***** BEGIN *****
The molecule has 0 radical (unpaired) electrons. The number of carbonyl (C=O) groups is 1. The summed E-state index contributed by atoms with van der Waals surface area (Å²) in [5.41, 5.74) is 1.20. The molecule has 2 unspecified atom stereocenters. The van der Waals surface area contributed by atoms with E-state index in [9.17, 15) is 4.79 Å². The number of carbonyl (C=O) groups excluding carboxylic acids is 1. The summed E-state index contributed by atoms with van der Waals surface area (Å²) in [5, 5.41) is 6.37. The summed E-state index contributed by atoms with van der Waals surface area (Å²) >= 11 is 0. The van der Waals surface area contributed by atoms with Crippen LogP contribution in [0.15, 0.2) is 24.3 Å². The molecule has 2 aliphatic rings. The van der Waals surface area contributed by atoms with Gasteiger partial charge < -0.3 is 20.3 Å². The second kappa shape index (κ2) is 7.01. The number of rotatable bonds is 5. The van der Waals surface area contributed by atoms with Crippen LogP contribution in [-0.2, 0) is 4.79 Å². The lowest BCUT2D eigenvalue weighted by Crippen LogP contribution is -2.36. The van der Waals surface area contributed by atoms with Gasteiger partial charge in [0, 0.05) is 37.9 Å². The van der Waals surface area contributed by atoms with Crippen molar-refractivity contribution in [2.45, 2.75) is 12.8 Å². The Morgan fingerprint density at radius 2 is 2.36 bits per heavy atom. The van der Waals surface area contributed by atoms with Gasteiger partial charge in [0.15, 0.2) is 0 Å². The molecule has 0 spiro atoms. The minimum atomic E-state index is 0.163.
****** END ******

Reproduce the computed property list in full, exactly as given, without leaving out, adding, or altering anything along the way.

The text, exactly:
The molecule has 0 radical (unpaired) electrons. The number of carbonyl (C=O) groups is 1. The summed E-state index contributed by atoms with van der Waals surface area (Å²) in [5.41, 5.74) is 1.20. The molecule has 2 unspecified atom stereocenters. The van der Waals surface area contributed by atoms with E-state index in [9.17, 15) is 4.79 Å². The number of carbonyl (C=O) groups excluding carboxylic acids is 1. The summed E-state index contributed by atoms with van der Waals surface area (Å²) in [5, 5.41) is 6.37. The summed E-state index contributed by atoms with van der Waals surface area (Å²) >= 11 is 0. The van der Waals surface area contributed by atoms with Crippen LogP contribution in [0.15, 0.2) is 24.3 Å². The molecule has 2 aliphatic rings. The van der Waals surface area contributed by atoms with Gasteiger partial charge < -0.3 is 20.3 Å². The second kappa shape index (κ2) is 7.01. The number of rotatable bonds is 5. The van der Waals surface area contributed by atoms with Crippen LogP contribution in [-0.2, 0) is 4.79 Å². The lowest BCUT2D eigenvalue weighted by Crippen LogP contribution is -2.36. The van der Waals surface area contributed by atoms with Gasteiger partial charge in [0, 0.05) is 37.9 Å². The van der Waals surface area contributed by atoms with Crippen molar-refractivity contribution in [2.45, 2.75) is 12.8 Å². The Morgan fingerprint density at radius 2 is 2.36 bits per heavy atom. The van der Waals surface area contributed by atoms with Gasteiger partial charge in [0.15, 0.2) is 0 Å². The molecule has 0 spiro atoms. The minimum atomic E-state index is 0.163.